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3 Ways To Stop Product Theft (Before It Hits Your Bottom Line)

3 Ways To Stop Product Theft (Before It Hits Your Bottom Line)

Posted by Colin Robertson on Friday, November 15th 2013

“My employees are stealing from me. I know it.”

The owner of a local Milwaukee bar told the consultant – an expert in detecting employee theft in restaurants.

The consultant had a keen eye for detecting any suspicious behavior from employees that would indicate theft. His usual practice was walking into a restaurant, engaging with the staff as a customer, and keeping a watchful eye on everything. He always found the culprits.

He started this job with his usual routine. He sat down at the bar, ordered a drink, chatted with the bartender and observed. The time passed, he stuck around longer than usual. He stayed all night until the bar closed - he just couldn’t see anything going on that would indicate theft. The consultant was finally beaten. He had to report back to the owner the next day that he wasn’t able to find out how his employees were stealing from him.

“I spent all night at that bar, I watched every bartender, server, bar-back, everyone. I kept a keen eye on all 4 of your cash registers to see if they were pocketing anything. I couldn’t find anything. I’m sorry I wasn’t able to help you out, here’s your money back.”

“Keep it.”, said the owner.

“Please, I can’t keep it. I didn’t find anything.”

“Actually you did... I only have 3 cash registers.”

Restaurant product theft

I heard that story about a year ago as I was interviewing the GM of a Milwaukee restaurant. Ask any restaurateur and they’ll have a similar story. It seems like there’s no end to the creativity that some restaurant employees have when it comes to stealing. Slipping free drinks and food to friends and family, not ringing up items and pocketing the cash, even hiding a bottle of liquor by the dumpster as they take out the trash.

Besides the bottom-line impact that product theft has on a restaurateur, most restaurateurs I’ve spoken with are mostly just hurt by the fact that they’ve been betrayed. They have given someone a job and a means to provide for themselves or their family, and that person turns around and steals from them. Ouch.

For anyone who has experienced this – whether as an owner, manager or employee – here are 3 things you can do to prevent theft at your restaurant:

Know your employees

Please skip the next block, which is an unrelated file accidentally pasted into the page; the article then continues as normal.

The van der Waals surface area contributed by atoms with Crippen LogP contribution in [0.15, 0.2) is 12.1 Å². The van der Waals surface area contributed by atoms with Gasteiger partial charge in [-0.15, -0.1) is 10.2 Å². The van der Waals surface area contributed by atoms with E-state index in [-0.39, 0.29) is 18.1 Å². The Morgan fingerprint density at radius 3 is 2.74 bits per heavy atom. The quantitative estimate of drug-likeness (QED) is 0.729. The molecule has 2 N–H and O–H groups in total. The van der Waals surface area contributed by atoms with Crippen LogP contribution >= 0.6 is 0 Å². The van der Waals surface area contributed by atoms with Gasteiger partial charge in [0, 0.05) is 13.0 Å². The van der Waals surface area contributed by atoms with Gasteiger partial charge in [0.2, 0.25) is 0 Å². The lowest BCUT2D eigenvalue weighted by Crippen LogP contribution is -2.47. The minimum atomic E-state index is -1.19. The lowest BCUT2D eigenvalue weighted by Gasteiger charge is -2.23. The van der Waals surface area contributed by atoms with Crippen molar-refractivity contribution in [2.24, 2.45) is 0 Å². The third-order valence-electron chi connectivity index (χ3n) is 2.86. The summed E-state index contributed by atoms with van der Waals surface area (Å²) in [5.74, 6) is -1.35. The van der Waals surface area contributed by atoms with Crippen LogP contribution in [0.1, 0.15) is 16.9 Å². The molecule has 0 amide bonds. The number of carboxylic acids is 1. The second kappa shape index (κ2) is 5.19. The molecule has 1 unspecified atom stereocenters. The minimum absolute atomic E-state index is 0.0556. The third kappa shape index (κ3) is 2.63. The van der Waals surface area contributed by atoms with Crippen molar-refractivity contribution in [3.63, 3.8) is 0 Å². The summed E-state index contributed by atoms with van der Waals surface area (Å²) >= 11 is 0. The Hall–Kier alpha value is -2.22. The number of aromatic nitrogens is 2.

It’s a lot easier to steal from a stranger than a friend. Make sure you know your employees and interact with them on a regular basis. They will be far less likely to steal from you if they know you, and know that the consequences of their theft will have a direct impact on you and your business. Although this may not stop the true “schemers” that do things like add a cash register to funnel money out, it will have a big impact on the bartender who wants to give a free drink to the hot blonde, or the cook who wants to make himself a free meal.

Make sure the theft guidelines are clear

Make sure your employees know what is okay for them to have for free and what isn’t. If the guidelines aren’t clearly communicated from management, some employees may take a free drink or meal without realizing that it’s wrong. If your restaurant offers a free drink after your shift is over, great! Let your employees know that, so they won’t be as tempted to sneak a drink or two from the bar. If you don’t allow employees free food or drinks, make sure that’s very clear, and that they know the consequences of taking something for free. I have worked in far too many restaurants where there was a “gray area” around free food and drinks, and it led to theft.

Communicate the use of video cameras

If you have surveillance cameras in your restaurant for monitoring theft, make sure the employees know that you check them regularly. You can do this by reviewing the activities you viewed during an employee’s shift. For example, you could congratulate an employee on good customer service, or for doing extra cleaning that was caught on film. This helps positively reinforce good behavior and lets the employees know that you are reviewing the surveillance footage regularly.

These are some easy tips that any restaurant owner or manager can use right away. There are obviously many other ways to prevent theft such as investing in technology systems specific to stopping product theft, or systems that help you manage inventory so that you’re more immediately aware when theft occurs. The most important thing, however, is building a restaurant culture where theft is not tolerated, and the consequences are clearly defined and communicated.

Do you have any tips, tricks, or stories on how to prevent theft in a restaurant? Let us know by commenting below!

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